Real transparency unlocks renewable energy market

The market for renewable energy is undergoing significant change as government subsidies and support schemes are scaled back, in the context of budgetary pressure and a surge in new installations. As a result, new ways of trading green energy are taking over.

Investors in renewable energy markets have, in recent years, become much more exposed to open market forces; the lack of government support means investors no longer have guarantees and fixed prices they took for granted.

These changes have introduced many new challenges for producers of wind and solar energy, and the market can easily appear opaque to buyers and sellers, which need new ways to understand production, market forces and pricing confidently.

“Subsidies have been fuelling renewables for a long time, making them low risk,” explains Michael Waldner, chief executive and co-founder of Pexapark, which provides consultancy and software to guide energy producers, investors and buyers.

“Today, if you invest in a renewables project you don’t have the government price guarantee and you have to find the best deal in the market.”

For investors, producers and consumers, introducing real transparency based on deep market understanding is the only way for successful deals to be negotiated

Buyers and sellers of renewable energy now rely on power purchase agreements (PPAs) to set key terms between them over the next ten to fifteen years and getting these right requires an in-depth market understanding.

“Everything can be negotiated from the volume and the price, to the credit and the regulatory terms,” Mr Waldner explains. “Parties are seeking expertise in how to go about contract structuring, how to go about pricing and where to find buyers.”

The need for a clear market view is ever-growing; numerous producers are quickly starting up, as technology slashes costs. Meanwhile, many large corporates, including the likes of Facebook, Google and Amazon, increasingly satisfy their high appetite for green electricity by purchasing directly from those producers, rather than traditional utilities. Some 5.4 gigawatts of energy was bought this way in 2017 alone, a 25 per cent increase on the previous year, according to Bloomberg New Energy Finance.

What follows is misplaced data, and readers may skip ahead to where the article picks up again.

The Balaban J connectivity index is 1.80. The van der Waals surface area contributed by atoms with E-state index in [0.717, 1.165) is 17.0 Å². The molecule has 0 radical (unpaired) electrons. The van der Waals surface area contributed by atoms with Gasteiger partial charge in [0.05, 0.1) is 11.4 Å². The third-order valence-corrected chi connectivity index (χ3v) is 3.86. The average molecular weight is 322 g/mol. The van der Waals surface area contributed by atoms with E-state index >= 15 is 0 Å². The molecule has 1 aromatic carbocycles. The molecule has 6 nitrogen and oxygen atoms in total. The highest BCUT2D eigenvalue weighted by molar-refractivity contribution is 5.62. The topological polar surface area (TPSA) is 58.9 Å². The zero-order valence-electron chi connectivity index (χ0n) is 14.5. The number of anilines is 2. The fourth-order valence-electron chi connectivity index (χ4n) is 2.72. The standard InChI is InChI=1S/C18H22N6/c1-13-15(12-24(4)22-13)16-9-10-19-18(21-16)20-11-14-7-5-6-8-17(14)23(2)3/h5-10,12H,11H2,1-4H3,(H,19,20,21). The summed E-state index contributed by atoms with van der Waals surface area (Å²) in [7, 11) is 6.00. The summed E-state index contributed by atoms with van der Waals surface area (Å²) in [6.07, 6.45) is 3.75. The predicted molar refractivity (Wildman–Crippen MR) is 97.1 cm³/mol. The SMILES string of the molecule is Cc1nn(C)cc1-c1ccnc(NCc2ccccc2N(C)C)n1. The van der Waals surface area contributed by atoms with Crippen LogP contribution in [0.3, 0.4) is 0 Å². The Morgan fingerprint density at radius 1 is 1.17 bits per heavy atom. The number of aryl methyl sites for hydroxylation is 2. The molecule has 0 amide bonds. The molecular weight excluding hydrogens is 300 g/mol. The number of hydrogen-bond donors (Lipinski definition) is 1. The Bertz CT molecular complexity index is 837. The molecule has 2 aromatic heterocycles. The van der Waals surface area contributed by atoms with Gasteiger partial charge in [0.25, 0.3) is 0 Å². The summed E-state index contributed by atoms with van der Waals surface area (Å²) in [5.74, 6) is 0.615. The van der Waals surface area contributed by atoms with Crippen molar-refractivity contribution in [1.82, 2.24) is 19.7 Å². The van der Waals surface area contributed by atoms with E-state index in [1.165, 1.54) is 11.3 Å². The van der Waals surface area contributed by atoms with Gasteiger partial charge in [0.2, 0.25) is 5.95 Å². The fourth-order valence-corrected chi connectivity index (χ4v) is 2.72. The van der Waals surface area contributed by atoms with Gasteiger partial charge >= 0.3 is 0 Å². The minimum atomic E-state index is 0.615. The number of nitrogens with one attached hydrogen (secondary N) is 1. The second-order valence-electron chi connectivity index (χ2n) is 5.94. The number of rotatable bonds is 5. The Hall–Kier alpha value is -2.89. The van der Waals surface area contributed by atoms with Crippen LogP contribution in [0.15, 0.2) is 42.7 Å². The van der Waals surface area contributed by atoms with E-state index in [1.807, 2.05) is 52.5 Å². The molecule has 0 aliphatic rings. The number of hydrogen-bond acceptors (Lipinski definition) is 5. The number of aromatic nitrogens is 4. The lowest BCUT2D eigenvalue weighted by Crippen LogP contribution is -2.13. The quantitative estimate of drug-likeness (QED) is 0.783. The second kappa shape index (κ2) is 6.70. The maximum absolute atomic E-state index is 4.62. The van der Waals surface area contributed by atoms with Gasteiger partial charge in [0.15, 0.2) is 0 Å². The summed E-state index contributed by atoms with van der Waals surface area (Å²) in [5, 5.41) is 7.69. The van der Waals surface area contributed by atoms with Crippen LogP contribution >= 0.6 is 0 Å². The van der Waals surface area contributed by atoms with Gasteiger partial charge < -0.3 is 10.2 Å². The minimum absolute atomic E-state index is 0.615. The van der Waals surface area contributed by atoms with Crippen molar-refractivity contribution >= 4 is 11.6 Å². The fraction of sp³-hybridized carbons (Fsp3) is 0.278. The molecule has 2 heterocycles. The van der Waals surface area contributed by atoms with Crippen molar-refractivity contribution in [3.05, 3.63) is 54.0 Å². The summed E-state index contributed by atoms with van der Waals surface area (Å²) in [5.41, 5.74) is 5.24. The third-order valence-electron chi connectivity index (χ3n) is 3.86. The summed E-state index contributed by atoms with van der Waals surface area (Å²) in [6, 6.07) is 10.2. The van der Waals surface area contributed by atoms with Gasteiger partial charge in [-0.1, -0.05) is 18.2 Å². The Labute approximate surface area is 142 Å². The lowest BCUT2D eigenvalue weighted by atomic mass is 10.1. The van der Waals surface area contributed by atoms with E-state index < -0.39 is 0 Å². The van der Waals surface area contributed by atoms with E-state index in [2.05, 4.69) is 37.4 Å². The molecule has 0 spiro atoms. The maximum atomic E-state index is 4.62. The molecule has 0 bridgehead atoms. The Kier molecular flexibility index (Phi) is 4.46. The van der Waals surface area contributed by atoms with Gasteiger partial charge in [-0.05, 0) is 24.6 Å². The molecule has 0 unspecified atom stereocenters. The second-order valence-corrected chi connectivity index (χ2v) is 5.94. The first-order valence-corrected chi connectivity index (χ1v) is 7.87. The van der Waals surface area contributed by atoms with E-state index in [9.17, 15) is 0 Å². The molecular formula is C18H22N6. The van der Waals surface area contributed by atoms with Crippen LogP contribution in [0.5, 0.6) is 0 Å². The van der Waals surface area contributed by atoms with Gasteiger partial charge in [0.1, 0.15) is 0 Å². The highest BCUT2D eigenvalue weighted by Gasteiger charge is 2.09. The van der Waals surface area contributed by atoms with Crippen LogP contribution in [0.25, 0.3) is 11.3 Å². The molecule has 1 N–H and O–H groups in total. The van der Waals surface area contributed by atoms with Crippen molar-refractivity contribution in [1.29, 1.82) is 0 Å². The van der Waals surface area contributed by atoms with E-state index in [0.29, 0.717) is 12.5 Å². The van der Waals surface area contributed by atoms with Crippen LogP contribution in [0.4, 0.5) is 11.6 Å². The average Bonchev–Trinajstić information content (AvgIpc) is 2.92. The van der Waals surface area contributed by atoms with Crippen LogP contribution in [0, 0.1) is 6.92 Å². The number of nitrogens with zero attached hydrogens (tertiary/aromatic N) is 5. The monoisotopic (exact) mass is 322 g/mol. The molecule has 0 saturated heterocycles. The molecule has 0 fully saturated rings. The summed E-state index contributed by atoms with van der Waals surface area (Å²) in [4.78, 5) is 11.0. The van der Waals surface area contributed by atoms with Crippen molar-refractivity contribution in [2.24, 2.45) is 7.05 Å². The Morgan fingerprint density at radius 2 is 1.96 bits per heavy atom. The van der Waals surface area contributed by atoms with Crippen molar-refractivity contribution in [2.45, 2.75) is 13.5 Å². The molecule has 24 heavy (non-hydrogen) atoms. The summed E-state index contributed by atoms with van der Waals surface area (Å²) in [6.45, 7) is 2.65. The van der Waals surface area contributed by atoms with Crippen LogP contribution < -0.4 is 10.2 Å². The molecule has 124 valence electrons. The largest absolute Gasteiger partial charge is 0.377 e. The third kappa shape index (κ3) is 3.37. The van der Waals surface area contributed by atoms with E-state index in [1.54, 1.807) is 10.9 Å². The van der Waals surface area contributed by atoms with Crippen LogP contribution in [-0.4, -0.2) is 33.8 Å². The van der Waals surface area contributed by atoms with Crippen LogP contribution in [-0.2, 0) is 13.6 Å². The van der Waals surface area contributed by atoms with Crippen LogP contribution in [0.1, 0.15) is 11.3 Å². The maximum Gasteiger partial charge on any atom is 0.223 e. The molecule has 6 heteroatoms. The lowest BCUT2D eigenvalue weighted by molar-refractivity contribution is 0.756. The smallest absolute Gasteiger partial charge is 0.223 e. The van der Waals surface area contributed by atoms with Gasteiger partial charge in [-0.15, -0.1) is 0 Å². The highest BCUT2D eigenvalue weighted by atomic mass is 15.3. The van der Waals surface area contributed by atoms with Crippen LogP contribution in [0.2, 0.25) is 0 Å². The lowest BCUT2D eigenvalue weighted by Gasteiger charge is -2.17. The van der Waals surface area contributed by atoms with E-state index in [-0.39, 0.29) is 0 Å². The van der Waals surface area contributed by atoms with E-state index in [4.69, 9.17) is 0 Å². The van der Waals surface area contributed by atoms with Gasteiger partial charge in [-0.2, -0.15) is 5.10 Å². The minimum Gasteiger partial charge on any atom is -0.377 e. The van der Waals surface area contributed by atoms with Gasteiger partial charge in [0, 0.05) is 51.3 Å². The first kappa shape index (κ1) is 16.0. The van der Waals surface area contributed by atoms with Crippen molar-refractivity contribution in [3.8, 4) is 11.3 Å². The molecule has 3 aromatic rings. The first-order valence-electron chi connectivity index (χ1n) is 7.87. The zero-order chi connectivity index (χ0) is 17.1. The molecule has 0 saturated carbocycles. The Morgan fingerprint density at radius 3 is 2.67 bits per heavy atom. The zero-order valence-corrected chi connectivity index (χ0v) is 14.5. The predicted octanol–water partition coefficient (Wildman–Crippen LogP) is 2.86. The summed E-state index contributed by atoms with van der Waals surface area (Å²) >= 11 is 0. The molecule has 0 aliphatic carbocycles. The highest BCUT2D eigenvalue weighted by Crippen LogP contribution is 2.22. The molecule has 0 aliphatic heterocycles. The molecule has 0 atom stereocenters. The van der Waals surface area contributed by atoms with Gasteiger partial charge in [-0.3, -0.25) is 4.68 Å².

Pexapark advises producers of renewable energy that need guidance and support as they take their projects from inception through to the point of selling megawatt hours on the open market. Using advanced quantitative models and industry expertise, it simplifies pricing and risk assessment. It also has an academy to tutor market participants on structuring and pricing PPAs, and reports on long-term pricing and opportunities. Equally, it helps companies source renewable energy and make the right arrangements.

The company has created its own cloud software PexaMonitor, which helps sellers analyse market risk exposure and costs in detail. Its other platform PexaConnect brings together buyers and sellers to facilitate trades. Mr Waldner explains: “Sellers can see all the interest on the buyer side, while corporations consuming the power can request a quote or request a proposal for specific packages of renewable energy.”

Since its inception in August 2017, Pexapark’s services and its software platforms have quickly gained traction in a market clearly in need of added transparency. Having grown its team to 24, half of whom are renewable energy market experts and the other half IT specialists, the Swiss firm is looking to expand further its workforce and grow beyond Europe.

Renewable energy markets continue to see fast-changing dealmaking, and risk and price assessment, and there will be significant transition in the coming years as participants get to grips with new opportunities. For investors, producers and consumers, introducing real transparency based on deep market understanding is the only way for successful deals to be negotiated.

To find out how to gain transparency in the open market for renewables please visit